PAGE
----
Reader Question: When writing a historical piece, how important is dialect?

November 20th, 2012 by

Question from AC_is_On:

When writing a historical piece, in regards to dialogue, how important is dialect?

There are no rules about this and – obviously – much depends upon the story’s genre and the writers approach to tone, feel and historical accuracy.

I think it pretty much boils down to two considerations: Authenticity. Readability.

Per the former, you want characters’ dialogue to feel real, appropriate to the story’s time and place. So a writer will want to do research on language of the era including colloquialisms, jargon, and idioms.

However you are not writing a documentary, so your goal is not absolute precision, but – again – dialogue that feels real, a sense of verisimilitude.

That’s where the second consideration comes in. Dialogue has to be readable. When a writer goes too far with dialect, it can be a real stumbling block to a reader. For example:

         Ahm agonna git goin' on oer yonder 'fore eht
         commences ta rainin' on y'all.

A writer may hear the character’s voice that way, but page after page of sides like that make for a difficult, laborious read.

That’s why my advice with the writers I teach is this: A little goes a long way. Let’s take the side above and rewrite it:

         Gonna get goin' over yonder before it
         commences to rainin' on y'all.

Not nearly as strenuous to read, but still conveys a sense of the character in that time and place.

The key is to find a balance point between dialect and language that feels authentic, but is readable.

What say you, GITS readers? What advice do you have about writing dialects, especially in historical stories?

2 thoughts on “Reader Question: When writing a historical piece, how important is dialect?

  1. Shaula Evans says:

    It sounds like you’re addressing two different dialogue issues, here: historical accuracy and dialect.

    When it comes to dialect, Scott has nailed it: your script shouldn’t be a phonetic puzzle. Do include any vocabulary that’s specific to your story world. Do not spell out words “by sound”–your actors will manage the accents just fine, it’s part of their job.

    My personal standard for “too much” on dialect is when I have to stop and sound out the dialogue in order to work out what the words are meant to be. My standard for “just right” is when I can instantly recognize who a character is by his or her distinctive speech–but the dialect doesn’t slow down my read.

    When it comes to historical accuracy in language, as with all other writing choices, serve the story first. That said, here are some tips to help you pick period-appropriate language.

    1. Read literature from the period to get a feeling for the language. If it’s available, listen to popular music from the period, too.

    2. The Google Ngram Viewer is your friend. Not sure if your 1920’s American gangster would say he was “on the lam”? Look it up! (He wouldn’t.)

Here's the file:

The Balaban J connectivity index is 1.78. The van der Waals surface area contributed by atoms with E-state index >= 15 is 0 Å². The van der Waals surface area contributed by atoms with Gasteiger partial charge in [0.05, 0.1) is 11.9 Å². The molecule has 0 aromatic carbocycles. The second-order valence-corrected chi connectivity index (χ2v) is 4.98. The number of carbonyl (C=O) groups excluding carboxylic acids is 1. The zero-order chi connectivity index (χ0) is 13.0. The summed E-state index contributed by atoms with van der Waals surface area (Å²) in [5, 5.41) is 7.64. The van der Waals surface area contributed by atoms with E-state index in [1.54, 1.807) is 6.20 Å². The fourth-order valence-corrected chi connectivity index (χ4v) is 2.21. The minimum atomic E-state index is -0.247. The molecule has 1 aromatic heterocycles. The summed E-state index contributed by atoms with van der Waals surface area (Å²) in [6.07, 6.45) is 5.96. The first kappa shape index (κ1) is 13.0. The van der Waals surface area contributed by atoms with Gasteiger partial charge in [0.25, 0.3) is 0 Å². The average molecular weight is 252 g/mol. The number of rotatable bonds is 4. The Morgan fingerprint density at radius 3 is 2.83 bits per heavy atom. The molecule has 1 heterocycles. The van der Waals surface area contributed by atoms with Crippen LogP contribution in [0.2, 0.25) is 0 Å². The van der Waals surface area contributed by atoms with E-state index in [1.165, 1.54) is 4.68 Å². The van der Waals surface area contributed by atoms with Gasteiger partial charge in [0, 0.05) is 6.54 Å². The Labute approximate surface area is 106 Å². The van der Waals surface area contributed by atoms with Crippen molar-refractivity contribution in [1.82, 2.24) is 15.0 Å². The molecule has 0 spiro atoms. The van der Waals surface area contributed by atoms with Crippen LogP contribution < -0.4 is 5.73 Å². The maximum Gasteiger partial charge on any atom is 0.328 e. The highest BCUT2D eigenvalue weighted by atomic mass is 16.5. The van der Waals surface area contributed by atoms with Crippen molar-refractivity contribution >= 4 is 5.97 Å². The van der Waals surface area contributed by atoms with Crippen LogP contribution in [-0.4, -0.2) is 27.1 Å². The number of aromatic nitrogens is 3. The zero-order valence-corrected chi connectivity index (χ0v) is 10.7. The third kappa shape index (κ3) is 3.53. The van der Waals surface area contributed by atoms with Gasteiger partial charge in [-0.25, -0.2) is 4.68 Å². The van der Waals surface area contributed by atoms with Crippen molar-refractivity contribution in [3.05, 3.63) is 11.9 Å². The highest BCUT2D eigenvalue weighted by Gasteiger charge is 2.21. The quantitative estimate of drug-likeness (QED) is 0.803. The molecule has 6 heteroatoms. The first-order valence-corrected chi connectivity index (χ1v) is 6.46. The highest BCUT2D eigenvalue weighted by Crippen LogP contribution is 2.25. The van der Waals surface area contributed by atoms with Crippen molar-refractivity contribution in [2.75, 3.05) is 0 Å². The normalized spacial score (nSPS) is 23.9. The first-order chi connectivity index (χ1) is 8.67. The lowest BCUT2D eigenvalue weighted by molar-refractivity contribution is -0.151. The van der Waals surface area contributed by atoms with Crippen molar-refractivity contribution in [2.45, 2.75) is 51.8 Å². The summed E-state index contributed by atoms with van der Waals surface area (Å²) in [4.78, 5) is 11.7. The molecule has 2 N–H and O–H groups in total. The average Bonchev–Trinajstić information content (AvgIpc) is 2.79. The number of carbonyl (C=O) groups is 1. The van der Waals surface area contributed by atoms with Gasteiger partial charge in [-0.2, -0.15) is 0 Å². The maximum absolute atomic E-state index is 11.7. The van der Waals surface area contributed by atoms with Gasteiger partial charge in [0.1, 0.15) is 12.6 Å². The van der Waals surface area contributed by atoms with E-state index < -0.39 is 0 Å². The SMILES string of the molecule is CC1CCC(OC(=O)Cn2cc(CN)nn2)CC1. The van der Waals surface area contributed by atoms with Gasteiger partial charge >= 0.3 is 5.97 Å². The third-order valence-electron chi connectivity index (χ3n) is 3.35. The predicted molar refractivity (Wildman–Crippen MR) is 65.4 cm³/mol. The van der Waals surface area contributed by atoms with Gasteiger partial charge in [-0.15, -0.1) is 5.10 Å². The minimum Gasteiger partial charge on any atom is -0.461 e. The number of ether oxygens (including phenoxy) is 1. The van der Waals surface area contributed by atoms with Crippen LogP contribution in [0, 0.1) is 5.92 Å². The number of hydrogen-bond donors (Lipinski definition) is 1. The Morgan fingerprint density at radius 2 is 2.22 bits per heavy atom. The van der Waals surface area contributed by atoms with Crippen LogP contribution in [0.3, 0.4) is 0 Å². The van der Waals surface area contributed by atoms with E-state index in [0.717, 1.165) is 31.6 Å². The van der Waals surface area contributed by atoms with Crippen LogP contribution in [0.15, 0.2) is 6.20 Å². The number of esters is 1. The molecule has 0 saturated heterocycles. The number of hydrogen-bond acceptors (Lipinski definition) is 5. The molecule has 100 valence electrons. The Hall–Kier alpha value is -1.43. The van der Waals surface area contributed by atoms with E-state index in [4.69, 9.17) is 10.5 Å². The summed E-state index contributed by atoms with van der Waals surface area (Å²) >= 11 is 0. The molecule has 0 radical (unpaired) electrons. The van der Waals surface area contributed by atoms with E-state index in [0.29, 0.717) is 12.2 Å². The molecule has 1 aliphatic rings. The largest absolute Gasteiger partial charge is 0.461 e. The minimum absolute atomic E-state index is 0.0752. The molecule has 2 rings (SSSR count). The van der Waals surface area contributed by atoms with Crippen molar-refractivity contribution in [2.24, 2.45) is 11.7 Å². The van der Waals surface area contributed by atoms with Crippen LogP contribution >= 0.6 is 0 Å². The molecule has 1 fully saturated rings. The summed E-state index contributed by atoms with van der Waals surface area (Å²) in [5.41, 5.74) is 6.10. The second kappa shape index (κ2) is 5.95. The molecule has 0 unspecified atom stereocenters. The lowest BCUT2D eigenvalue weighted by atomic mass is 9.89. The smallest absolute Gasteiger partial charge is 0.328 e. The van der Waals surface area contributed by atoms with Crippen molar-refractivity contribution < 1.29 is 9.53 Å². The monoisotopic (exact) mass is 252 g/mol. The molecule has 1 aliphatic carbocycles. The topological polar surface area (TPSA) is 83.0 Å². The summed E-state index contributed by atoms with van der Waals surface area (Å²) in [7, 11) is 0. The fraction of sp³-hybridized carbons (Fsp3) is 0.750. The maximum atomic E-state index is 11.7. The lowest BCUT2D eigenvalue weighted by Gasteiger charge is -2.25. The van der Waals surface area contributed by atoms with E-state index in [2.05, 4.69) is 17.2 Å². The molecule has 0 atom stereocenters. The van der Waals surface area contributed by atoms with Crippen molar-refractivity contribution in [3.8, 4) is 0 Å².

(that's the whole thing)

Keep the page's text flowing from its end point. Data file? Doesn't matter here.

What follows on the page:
3. Any dictionary that includes etymologies will tell you when a word entered the language.

    4. WorldWideWords is a great site that explains the meaning and origin of words and phrases — that also has an email subscription option.

    5. People born before you were didn’t speak in a stilted, “old-timey” way, so please don’t write your dialogue this way. Contractions aren’t a recent invention, either.

    6. Want to know what traps to avoid? Look up the (many) criticisms of anachronisms in Mad Men and Downton Abbey. E.g., “Downton Abbey” anachronisms: beyond nitpickery or Mad Men-ese. And realize that anachronism-hunting is an Internet phenomenon now so your work may also be subjected to this level of scrutiny.

    Del Close was famous for telling his improv students at Second City Chicago to “play to the top of your intelligence” and to always assume the audience is more intelligent than you are.

    I’d recommend keeping Close’s advice in mind when you’re deciding if a historical story is accurate “enough”–does this dialogue serve the story, and will it work for an intelligent audience?

  2. Shaula Evans says:

    AC_is_On, I don’t know if you still have your eye on this thread, but serendipitously, I just came across an interview with Julian Fellowes where he addresses the issue you raise:

    This is quite a tricky area. There is a sort of fixation that much of our phrasing and everything is very modern. People get alarmed [by it]. With Downtonwe were always being accused of using modern phrases, that no one said ‘boyfriend’ until the 1930s. In fact ‘boyfriend’ appeared in print in 1879, and most of that stuff was wrong. But it isn’t quite enough to be right; it’s also got to be believably right. And that I may not have judged correctly. I always check on the phrase etymology [and] history and all that stuff. But that doesn’t always mean you will carry people with you. But at the same time you don’t want to create a barrier where there need not be one.

    The whole interview is good and in places is laugh-out-loud funny.

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